Agricultural education needed

Alhambra rugby team, defeated for the first time this season by University (from left) J. McLaren...
Alhambra rugby team, defeated for the first time this season by University (from left) J. McLaren, W. Knox, J. Richardson, H. Thomas, A. Edwards, P. Joyce, W. Hazelwood, A. McDougall, G. King, H. Gillick, A. West, A. Glengarry, G. Gillick, J. McCleary, W. Coombes, G. Thompson. — Otago Witness, 13.7.1920. COPIES OF PICTURE AVAILABLE FROM ODT FRONT OFFICE, LOWER STUART ST, OR WWW.OTAGOIMAGES.CO.NZ
The Board of Agriculture is strongly impressed with the necessity for increased production and the fact that it must come largely from the land. Realising that a high standard of scientific education is necessary to enable the land user to win the maximum product, the board has recommended certain definite proposals to the Council of Agriculture. These include an extension of the system of farmers’ courses such as have been so successful at Ruakura. Where an experimental station is not available, it is recommended that the classes be held at some suitable farm. The board also desires that additional field instructors be appointed and that where possible more farm schools be established. A fully equipped agricultural college is suggested and also the creation of a Chair of Agriculture, so that a degree in the science of agriculture may be available to those qualifying.

Milk as a cause of infection

The possibility of serious infection being spread through milk is hardly as widely realised as it ought to be, and the Health Department and the Agricultural Department are at present conferring with a view to having milkmen better informed on the subject and making them more prompt to notify any outbreak of disease. The need for some such steps is illustrated by a case that has come under the notice of the Health Department here, in which a young milkman who had a case of diphtheria in his house, failed to realise the possibilities of danger. Eventually he called in a doctor and the patient was promptly transferred to the hospital.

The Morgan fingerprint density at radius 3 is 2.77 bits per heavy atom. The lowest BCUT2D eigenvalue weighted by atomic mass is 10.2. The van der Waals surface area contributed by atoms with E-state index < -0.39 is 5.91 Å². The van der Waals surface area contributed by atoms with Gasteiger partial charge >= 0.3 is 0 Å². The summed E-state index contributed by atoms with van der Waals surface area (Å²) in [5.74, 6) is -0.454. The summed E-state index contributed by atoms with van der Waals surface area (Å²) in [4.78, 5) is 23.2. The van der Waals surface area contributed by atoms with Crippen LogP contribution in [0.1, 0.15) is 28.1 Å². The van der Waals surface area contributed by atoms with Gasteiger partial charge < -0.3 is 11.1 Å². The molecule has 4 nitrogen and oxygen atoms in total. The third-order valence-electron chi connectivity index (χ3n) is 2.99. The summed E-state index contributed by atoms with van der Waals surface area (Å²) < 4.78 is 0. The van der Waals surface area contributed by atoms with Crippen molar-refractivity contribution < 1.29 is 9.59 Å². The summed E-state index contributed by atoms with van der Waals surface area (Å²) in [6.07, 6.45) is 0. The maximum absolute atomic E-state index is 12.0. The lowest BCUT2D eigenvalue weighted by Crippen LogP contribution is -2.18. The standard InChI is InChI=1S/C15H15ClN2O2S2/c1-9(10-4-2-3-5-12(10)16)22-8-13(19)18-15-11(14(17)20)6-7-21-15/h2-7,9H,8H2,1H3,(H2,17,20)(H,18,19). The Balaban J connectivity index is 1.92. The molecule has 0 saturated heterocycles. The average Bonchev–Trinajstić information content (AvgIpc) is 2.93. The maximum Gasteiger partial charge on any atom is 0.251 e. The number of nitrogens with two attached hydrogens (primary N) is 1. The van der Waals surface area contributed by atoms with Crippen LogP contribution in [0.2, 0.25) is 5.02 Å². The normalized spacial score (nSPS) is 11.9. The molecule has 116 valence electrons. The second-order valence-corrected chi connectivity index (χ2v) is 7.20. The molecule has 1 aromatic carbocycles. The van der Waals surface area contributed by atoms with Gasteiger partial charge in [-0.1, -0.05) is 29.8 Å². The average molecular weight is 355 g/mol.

The Health Department found that there were four “carriers” of the disease among those working with the milk, and their duties had, of course, to be taken up by others. Later five cases of diphtheria were reported from among this man’s customers.

Waipori miners upset at DCC

At a well-attended meeting of the Waipori Miners’ Association held at Waipori on Saturday to consider a request from the Tuapeka Miners’ Association to confer with the Dunedin City Corporation, the following motion was carried unanimously: “That the action of the corporation in its original Dunedin Waterworks Empowering Bill, 1917, in which it had a clause that no compensation was to be paid to anyone, together with its inclusion of clause 5 in its present Bill, which would have the effect of totally destroying all gold mining at Waipori, proves to the miners of this district that the corporation has no consideration whatever for the rights of the miners and this association cannot see its way to confer with the corporation, but will depend on the members of the House of Representatives for justice.”

English brides arriving

London: The S.S. Mahana has left for New Zealand today with 960 English girls on board. The vessel was specially chartered for the accommodation of this large number of girl immigrants, over half of whom are affianced to members of the immobilised NZEF. Included in the passenger list are 40 infants under three and another 120 children under 12 years. The vessel has been facetiously termed the “sweethearts’ ship”.

ODT, 26.7.1920.

Add a Comment